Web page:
State Rep. Peake Calls for Climate Change Fight at JFK Presidents’ Day Brunch

Massachusetts Democratic Party Chairman Gus Bickford addressing attendees at the Harwich Democratic Town Committee at the annual JFK Presidents’ Day Brunch Monday.

HARWICH – Cape Cod Democrats gathered Monday for the 20th Annual JFK Presidents’ Day Brunch in Harwich hosted by the Harwich Democratic Town Committee.

Provincetown State Representative Sarah Peake delivered the keynote address, focusing on climate change.

She said just as America was able to put a man on the moon in ten years at the urging of President John F. Kennedy, the nation needs a similar commitment in fighting climate change.

Peake said it was a big challenge and some people thought Kennedy was crazy. But in July 1969, it happened as Neil Armstrong and Buzz Aldrin landed on the moon.

Peake said the threat of climate change is an equally large challenge.

“We see it hear on Cape Cod. We are losing about a foot and a half each of the back beach that stretches from Chatham up to Provincetown every year,” Peake said.

Peake said the changes can also be seen locally in fisheries management due to warming waters.

“We are now managing species that are present in Cape Cod and New England waters that you never used to find north of Long Island or north of New Jersey,” she said.

Black sea bass was given as an example. Peake also mentioned how lobsters are no longer found off Long Island Sound, Buzzards Bay or Rhode Island Sound.

Peake said the region’s vibrant aquaculture and shellfishing industry is being threatened by ocean acidification.

She said the region has been lucky to avoid major weather events in recent years.

“We have been spinning the roulette wheel and we have been fortunate,” she said. “Our fortune has been other parts of the country’s misfortune, but so far we haven’t had a big hit here on Cape Cod.”

To support the fight against climate change, Peake urged her fellow Democrats to join Senator Ed Markey and get to zero carbon emissions within a decade.

“Not by 2050. Not by 2035, but in a decade,” Peake said.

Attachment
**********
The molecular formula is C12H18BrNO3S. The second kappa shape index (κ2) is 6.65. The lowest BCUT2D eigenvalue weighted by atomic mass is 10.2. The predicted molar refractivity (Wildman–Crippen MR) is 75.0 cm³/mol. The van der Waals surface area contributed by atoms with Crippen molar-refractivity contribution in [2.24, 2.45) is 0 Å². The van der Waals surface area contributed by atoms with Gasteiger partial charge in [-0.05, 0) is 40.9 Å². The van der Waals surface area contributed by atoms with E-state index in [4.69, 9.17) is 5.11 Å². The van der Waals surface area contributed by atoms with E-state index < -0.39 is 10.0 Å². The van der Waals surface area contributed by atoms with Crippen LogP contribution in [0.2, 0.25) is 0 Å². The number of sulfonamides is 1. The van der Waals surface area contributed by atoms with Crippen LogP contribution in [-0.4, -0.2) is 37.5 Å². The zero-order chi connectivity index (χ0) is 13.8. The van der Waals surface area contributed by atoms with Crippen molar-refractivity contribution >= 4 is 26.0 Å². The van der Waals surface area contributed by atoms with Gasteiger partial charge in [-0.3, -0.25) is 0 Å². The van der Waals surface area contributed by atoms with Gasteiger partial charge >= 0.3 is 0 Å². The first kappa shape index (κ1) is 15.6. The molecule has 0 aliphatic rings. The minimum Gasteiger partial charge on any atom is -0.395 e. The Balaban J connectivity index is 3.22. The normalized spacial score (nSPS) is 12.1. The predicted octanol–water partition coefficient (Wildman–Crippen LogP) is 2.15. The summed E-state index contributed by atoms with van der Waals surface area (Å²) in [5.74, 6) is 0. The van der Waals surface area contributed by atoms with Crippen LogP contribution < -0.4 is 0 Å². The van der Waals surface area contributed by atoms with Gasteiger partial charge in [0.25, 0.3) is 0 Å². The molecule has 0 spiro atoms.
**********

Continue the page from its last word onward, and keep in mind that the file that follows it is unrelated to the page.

She said the impacts of climate change are accelerating faster than we, or scientists, ever anticipated.

“The faster it accelerates the faster it will continue to accelerate,” Peake said.

Peake said it can absolutely be done.

“It requires a new way of thinking. It will also require dedication, investment and focus just as the race to the moon,” she said. “

“We need to think bigger than just taxing a person’s carbon footprint. We need more than just a patchwork.”

Peake urged full support of the Green New Deal proposed by progressive Democrats in Washington D.C. and support of 20 different environmental bills filed on Beacon Hill in Boston.

She said it’s time to think about zero emission trams, major investment in solar, and continued investment in wind energy.

“This is absolutely doable, but it requires creativity, focus and dedication,” she said. “Join with me on this ride to think differently.”

The James Noonan Community Service Award was presented to Chris Joyce, who moved to Cape Cod from California to Cape Cod in 2011 and immediately became involved in local issues.

Joyce has since been a longstanding volunteer at the Harwich Conservation Trust and chair of the Harwich Voter Information Committee.

She worked at Pacific Gas and Electric in San Francisco and worked on an affirmative action program and fought discrimination while living on the West Coast.

After arriving on Cape Cod, Joyce became involved in the Friends of the Harwich Council on Aging where she currently volunteers.

“We can stand on the shoulders of women like you,” Peake said, who gave Joyce a legislative proclamation.

Joyce said she was “honored and humbled” to receive the award.

The Mabel Canto Democrat of the Year Award was presented to Elizabeth Harder, Harwich’s first female member of the Barnstable County Assembly of Delegates.

Harder was praised for being a proponent of quality education and animal rights, who has always been passionate about Democratic values and helping Democrats get elected.

She is also an active volunteer for the women empowerment group WeCan.

Harder moved to Harwich over a decade ago to help her parents age in place.

In accepting the award, Harder thanked her fellow Democrats for their support over the years and said the community needs to continue working on housing and climate change.

Other elected officials in attendance included Harwich selectman Ed McManus, Monomoy Regional School Committee member Tina Games and Barnstable County Commission Chairman Rob Bergstrom.

Democratic State Party Chairman Gus Bickford was also on hand or the event and said at a regional level, the party would be fighting against voter suppression in 2019.

He said nationally, the Democratic National Committee has been investing in the grass roots and in local town committees.

He praised Democrats for picking up seats in the state Legislature and State Senate in 2018, a year in which a Republican, Charlie Baker, was re-elected governor.

Bickford was critical of Baker for not speaking out against President Donald Trump’s declaration of national emergency on immigration.

About NewsCenter

The award-winning NewsCenter provides the Cape Cod community with a constant, credible source for local news. We are on the job seven days a week.
737 West Main Street
Hyannis, MA 02601
Contact Us | Advertise Terms of Use 
Employment and EEO | Privacy